28 October 2016
John Tsang (right) may not be the anointed one, but Xi Jinping's handshake indicates the days of Tsang's boss, Leung Chun-ying (left), as chief executive are numbered. Photos: HKEJ
John Tsang (right) may not be the anointed one, but Xi Jinping's handshake indicates the days of Tsang's boss, Leung Chun-ying (left), as chief executive are numbered. Photos: HKEJ

Xi handshake with John Tsang no random event

Leaks of pro-government lawmakers’ WhatsApp messages to the media almost certainly indicate intense infighting within the pro-establishment camp.

It seems the competition to be Hong Kong’s next chief executive, who will again be picked by a 1,200-strong Election Committee, has already begun.

It is possible that the people who orchestrated the leaks wanted to achieve two political goals: to vindicate “Uncle Fat” (rural boss and legislator Lau Wong-fat), who was initially blamed for the walkout, and to dent the reputation of Legislative Council president Jasper Tsang Yok-sing, who some consider the most likely person to replace Leung Chun-ying as chief executive.

As regards Regina Ip Lau Suk-yee, who pleaded for public forgiveness in tears on several occasions after the pro-Beijing lawmakers’ bungled walkout, she has long had her eye on Hong Kong’s top job but has now made herself a laughing stock through her poor acting skills.

She might have to wait until her next life to become a candidate favored by Beijing.

At this critical moment, amid the ongoing infighting in the pro-establishment camp, President Xi Jinping sparked a new round of speculation in Hong Kong by unexpectedly approaching Financial Secretary John Tsang Chun-wah and shaking his hand before the signing ceremony for the Asian Infrastructure Investment Bank in Beijing at the end of last month.

As we all know, history repeats itself, and Xi’s handshake is a replica of then president Jiang Zemin’s handshake with Tung Chee-hwa 19 years ago.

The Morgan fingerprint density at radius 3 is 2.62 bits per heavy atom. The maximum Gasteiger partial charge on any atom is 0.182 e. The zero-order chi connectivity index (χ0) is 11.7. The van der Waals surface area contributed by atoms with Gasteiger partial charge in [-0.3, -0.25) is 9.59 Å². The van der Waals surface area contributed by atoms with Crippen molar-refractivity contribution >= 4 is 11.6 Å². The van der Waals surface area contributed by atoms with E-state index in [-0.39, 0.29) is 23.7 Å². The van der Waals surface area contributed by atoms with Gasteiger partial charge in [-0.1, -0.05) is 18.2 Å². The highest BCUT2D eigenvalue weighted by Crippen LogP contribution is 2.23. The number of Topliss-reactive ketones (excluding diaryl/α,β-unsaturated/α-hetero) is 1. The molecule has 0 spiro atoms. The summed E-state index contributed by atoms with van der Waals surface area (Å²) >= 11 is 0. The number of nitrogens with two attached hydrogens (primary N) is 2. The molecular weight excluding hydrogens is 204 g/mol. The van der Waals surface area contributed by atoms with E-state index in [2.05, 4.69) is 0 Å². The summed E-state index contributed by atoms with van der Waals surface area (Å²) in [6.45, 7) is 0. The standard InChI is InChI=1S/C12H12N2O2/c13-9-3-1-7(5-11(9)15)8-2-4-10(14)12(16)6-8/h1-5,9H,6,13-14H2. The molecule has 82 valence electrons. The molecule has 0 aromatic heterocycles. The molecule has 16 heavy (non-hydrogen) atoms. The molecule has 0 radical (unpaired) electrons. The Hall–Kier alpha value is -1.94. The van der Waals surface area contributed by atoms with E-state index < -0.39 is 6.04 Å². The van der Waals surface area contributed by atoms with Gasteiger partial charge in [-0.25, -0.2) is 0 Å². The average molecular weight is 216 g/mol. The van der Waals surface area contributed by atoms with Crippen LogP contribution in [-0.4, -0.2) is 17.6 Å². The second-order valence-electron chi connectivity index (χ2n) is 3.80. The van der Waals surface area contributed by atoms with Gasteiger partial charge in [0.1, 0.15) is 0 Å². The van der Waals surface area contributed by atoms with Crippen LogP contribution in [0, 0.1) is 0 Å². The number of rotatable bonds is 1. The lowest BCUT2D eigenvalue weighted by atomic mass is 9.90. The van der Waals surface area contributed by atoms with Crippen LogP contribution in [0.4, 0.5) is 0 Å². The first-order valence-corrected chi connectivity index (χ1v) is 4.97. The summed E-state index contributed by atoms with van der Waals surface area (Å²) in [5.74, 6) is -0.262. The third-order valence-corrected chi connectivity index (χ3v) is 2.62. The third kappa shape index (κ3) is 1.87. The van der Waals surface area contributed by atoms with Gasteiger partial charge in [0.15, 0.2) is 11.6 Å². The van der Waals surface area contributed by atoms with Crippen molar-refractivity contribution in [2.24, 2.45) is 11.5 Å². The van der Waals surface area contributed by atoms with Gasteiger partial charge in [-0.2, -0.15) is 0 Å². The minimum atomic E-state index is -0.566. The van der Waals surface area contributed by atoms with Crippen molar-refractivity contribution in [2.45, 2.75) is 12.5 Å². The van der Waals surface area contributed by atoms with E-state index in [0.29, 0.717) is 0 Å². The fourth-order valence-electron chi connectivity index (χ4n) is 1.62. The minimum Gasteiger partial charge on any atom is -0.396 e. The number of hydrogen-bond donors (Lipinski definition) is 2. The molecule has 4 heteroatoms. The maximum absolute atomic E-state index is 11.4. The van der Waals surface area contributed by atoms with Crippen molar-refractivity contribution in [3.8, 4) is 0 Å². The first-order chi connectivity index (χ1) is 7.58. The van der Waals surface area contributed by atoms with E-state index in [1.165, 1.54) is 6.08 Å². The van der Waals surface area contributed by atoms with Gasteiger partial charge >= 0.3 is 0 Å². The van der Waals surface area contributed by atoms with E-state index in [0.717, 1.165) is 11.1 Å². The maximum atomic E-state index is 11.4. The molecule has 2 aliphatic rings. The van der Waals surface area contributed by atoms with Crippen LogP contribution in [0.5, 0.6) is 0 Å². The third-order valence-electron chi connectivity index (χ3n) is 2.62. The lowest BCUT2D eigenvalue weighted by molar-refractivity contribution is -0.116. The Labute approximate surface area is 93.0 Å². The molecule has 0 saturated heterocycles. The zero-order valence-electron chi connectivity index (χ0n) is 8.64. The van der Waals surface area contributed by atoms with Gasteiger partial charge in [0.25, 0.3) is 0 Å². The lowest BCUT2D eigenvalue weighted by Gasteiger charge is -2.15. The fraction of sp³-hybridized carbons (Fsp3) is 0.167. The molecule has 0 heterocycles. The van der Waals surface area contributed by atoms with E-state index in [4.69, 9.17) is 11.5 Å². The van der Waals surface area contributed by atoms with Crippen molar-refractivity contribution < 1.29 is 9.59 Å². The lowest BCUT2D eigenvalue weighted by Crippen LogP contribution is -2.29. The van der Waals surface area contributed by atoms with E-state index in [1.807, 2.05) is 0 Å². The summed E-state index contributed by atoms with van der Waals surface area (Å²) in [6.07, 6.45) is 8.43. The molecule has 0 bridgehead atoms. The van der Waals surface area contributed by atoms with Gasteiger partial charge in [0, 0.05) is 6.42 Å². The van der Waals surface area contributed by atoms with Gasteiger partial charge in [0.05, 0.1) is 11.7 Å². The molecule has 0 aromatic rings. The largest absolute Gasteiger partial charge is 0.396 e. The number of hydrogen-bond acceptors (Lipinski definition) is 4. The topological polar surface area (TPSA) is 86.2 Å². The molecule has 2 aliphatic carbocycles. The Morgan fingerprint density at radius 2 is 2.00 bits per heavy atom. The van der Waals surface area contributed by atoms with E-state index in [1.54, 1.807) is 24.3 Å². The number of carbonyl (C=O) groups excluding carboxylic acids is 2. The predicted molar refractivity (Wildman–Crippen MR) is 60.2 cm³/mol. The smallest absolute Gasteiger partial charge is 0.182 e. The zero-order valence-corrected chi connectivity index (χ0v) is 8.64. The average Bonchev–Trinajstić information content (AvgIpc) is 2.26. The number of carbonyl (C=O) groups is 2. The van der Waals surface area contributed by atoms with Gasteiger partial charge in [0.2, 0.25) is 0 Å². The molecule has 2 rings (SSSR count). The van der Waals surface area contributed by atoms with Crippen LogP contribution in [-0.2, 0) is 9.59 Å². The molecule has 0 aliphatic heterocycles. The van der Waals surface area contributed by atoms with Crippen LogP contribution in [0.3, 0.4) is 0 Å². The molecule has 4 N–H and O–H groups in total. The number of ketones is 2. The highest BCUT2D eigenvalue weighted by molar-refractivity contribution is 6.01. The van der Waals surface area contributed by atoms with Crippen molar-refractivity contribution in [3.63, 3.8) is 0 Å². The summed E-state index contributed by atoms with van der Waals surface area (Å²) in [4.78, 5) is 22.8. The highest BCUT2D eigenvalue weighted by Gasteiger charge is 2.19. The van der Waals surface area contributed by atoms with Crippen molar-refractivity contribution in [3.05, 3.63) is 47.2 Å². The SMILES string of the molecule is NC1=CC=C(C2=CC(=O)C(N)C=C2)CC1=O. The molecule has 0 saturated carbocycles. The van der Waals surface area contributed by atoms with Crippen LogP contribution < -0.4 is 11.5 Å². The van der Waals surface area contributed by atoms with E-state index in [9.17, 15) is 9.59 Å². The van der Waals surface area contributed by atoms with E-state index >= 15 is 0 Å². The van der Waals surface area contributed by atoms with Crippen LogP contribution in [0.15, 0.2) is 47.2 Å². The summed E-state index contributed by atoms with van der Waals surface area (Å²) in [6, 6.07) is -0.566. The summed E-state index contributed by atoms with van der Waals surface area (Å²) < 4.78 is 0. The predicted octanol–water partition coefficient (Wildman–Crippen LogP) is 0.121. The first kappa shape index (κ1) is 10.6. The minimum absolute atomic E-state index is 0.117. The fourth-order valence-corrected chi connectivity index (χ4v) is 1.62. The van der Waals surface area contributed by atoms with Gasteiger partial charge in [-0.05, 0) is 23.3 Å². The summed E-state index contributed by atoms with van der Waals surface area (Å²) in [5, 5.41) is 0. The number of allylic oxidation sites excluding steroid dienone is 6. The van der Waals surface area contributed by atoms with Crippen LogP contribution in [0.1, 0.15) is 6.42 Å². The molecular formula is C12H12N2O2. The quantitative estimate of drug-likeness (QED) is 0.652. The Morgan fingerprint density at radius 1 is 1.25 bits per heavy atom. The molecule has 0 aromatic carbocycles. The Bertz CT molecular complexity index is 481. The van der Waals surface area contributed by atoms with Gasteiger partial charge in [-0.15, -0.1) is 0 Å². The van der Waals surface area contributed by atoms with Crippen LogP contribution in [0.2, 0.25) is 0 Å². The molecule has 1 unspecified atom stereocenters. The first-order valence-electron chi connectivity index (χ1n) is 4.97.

One might recall that among the four candidates in the election for Hong Kong’s first chief executive, apart from the brilliant Peter Woo Kwong-ching, who joined the race of his own accord to show his loyalty to Beijing, Tung was recommended by Lu Ping, director of the Hong Kong and Macau Office, while Yang Ti-liang was recommended by Zhou Nan, director of the Hong Kong branch of the New China News Agency, then Beijing’s de facto liaison office in Hong Kong, and Simon Li Fook-sean was recommended by the indigenous communists in Hong Kong.

The late Wang Wenfang, the former top official of the New China News Agency in Hong Kong, said that at the beginning, both the pro-Beijing camp and the indigenous communists were under the impression that there would be a genuine election.

What they didn’t know, Wang said, is that Beijing had struck a secret deal with Washington and London, in which it was agreed that Tung would be the choice for the first chief executive of Hong Kong.

In fact, the pro-Beijing camp and the indigenous communists were so determined to win with their own candidates that Jiang had to send then foreign minister Qian Qishen to Hong Kong at the very last minute before the election to order them to fall into line and vote for Tung.

In the last election for chief executive, Xi also resorted to the trick of shaking hands, this time not with Leung himself but with the candidate’s major campaign donor Vincent Lo Hong-shui.

Even though Xi’s handshake with John Tsang does not necessarily mean he has been picked to be the next chief executive, it indicates at least that Leung has fallen out of Beijing’s favor and that it is likely he might not be allowed to serve out his term.

Those who are still working tirelessly to rally support for Leung’s re-election are either complete political idiots or deceiving themselves.

Given that, the pan-democrats should get their priorities right and continue to stand firm in their refusal to collaborate with Leung — who is desperate to hang on to his job and will go to any lengths to achieve that — or else Hong Kong’s misery will only deepen and reach a point of no return.

This article first appeared in the Hong Kong Economic Journal on July 6.

Translation by Alan Lee

[Chinese version 中文版]

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